Tarah Wheeler Van Vlack. (via linkedin.com)
“No one's ever written a book called ‘Women In Tech.’ That's a huge oversight that I'm going to fix.”
Tarah Wheeler Van Vlack writes these words on her new Kickstarter page called “Women In Tech: The Book!” The campaign seeks to raise $12,680 in order to craft and publish a collection of advice and stories from successful women in the tech industry, aimed at other women looking to make it in the field. The book would apparently be the first of its kind.
“We’re all working against an unconscious social bias that tells us that women aren’t a good fit for tech,” Wheeler Van Vlack continues. “We will help in a practical way by teaching you what you need to know to get into tech, and interspersing instructional chapters with amazing and inspirational autobiographies by hugely successful women telling you how they overcame their obstacles and what they love about technology as a career field.”
As CEO and co-founder of the HR company Fizzmint, previous web developer at 343 Industries for the popular video game Halo, and co-founder of LadyCoders--a group that offers advice to women in the tech industry--Wheeler Van Vlack is certainly a model success story for women in tech. The visibility of women like her could be seen as a sign that the tech industry is diversifying--however, she points out that this is not the case. “The number of women in tech is dropping every year, not increasing,” she explains. “The high point for women in computer science degrees was 1983. It's terrifying.”
Wheeler Van Vlack has assembled a team of successful tech women, including Brianna Wu, CEO of the video game development studio Giant Spacekat, to write the various chapters instructing and informing women in the field. Wu will be writing the chapter on women in the gaming industry; Erin “SecBarbie” Jacobs, Managing Partner at UrbaneSec and famous hacker, will be penning a chapter called The Founding ; and Katie Cunningham, tech author at O’Reilly Media, will write The Parent, a chapter on balancing motherhood and career. Other authors include Angie Chang, cofounder of Women2.0 and vice president of Strategic Partnerships at Hackbright Academy (writing The Crusader); Kamilah Taylor, Software Engineer at LinkedIn (writing The Developer) ; and Kristin Toth Smith, CEO of Code Fellows (The Educator).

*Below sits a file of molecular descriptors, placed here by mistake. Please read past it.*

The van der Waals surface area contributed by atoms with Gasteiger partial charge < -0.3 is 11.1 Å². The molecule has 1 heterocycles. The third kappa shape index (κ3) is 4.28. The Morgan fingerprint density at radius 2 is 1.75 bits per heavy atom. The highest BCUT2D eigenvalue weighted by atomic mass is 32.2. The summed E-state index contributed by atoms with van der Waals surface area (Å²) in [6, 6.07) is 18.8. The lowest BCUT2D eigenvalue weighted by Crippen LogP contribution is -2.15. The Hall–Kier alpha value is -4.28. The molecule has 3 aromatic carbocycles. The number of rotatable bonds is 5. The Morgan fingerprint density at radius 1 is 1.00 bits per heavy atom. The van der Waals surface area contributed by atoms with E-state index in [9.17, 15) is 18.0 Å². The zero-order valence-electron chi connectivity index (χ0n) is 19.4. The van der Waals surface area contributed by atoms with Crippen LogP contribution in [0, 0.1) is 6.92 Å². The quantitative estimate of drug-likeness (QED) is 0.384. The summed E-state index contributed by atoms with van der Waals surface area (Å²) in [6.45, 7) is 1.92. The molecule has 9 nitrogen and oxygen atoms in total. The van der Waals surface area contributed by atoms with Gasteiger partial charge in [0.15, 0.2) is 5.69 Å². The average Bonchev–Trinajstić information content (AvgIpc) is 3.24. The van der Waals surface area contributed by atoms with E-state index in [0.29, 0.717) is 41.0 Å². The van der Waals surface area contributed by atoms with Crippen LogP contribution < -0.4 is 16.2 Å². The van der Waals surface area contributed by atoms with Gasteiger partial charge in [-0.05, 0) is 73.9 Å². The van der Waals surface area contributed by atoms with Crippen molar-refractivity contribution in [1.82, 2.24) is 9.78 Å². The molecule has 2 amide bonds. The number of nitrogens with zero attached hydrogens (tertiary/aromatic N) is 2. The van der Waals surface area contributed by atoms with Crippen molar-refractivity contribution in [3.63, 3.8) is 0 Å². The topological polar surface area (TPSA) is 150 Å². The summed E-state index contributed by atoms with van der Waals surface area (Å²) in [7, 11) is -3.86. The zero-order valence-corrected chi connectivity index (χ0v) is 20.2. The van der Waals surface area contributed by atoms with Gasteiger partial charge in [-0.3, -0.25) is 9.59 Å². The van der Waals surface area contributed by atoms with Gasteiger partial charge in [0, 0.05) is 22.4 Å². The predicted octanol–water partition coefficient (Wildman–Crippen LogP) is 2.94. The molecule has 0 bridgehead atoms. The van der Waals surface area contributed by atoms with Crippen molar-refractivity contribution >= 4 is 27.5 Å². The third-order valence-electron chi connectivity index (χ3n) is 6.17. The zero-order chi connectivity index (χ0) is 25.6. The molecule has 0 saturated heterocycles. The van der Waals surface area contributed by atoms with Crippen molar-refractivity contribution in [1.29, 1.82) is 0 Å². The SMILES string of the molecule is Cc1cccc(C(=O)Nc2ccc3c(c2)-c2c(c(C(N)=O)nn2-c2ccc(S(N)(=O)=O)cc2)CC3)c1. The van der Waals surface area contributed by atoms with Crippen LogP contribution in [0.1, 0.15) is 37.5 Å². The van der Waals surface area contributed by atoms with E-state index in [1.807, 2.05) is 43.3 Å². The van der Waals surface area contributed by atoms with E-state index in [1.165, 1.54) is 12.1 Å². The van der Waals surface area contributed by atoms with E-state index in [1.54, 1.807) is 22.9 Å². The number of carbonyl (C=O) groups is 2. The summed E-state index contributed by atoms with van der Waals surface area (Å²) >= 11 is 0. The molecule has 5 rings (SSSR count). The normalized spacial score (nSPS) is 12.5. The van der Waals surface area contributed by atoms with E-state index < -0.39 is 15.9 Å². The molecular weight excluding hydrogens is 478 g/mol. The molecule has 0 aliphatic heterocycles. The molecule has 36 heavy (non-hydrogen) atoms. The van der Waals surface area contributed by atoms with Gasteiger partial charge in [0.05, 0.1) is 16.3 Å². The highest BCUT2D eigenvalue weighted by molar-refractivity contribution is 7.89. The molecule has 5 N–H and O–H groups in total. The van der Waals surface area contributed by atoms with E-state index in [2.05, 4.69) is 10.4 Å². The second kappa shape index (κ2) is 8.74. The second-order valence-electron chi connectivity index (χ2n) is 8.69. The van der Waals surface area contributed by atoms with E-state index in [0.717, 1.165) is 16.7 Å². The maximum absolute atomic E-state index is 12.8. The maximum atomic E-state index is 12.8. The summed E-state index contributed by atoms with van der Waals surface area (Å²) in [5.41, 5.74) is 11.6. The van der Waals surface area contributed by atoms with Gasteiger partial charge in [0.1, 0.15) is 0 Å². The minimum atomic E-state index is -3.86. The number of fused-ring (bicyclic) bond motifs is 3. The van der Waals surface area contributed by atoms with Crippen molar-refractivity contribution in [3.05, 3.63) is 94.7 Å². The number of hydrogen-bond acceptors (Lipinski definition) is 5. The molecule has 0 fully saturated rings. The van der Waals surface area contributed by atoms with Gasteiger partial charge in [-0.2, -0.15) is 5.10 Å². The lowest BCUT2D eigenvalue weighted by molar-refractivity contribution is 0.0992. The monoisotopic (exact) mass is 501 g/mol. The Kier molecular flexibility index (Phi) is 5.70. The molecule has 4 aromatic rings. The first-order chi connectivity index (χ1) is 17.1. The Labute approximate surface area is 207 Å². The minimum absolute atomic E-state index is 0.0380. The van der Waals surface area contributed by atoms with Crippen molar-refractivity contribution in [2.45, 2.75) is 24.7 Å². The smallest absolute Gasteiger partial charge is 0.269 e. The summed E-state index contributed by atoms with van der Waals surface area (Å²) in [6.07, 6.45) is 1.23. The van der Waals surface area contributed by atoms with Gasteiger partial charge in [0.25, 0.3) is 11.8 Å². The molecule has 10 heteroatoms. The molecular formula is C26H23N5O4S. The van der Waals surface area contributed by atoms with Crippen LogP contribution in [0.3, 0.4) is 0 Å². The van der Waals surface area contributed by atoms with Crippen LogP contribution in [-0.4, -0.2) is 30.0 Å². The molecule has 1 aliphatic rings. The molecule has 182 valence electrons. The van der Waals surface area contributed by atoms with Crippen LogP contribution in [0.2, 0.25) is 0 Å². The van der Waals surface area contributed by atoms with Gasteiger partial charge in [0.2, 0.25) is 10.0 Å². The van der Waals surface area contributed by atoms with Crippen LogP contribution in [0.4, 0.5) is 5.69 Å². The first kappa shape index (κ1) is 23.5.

The authors, including Wheeler Van Vlack herself, are already receiving backlash from those who’d rather not hear what they have to say. In fact, a couple of women previously lined up to write chapters dropped out altogether, possibly because of what they knew had happened to Wu in the midst of GamerGate--namely, that death threats compelled her to leave her home. “Just saying anything at all puts you in the cross-hairs,” says Wheeler Van Vlack. And yet, she says, it’s not all bad--“I've gotten so many amazing words of encouragement and hope from so many people.”
As of February 1st, the campaign for “Women in Tech: The Book” has raised $15,304 of its $28,680 goal with 24 days to go. Donating $24 to the campaign gets you a copy of the book (print or digital). Click here if you’d like to pledge, head to the kickstarter page now!
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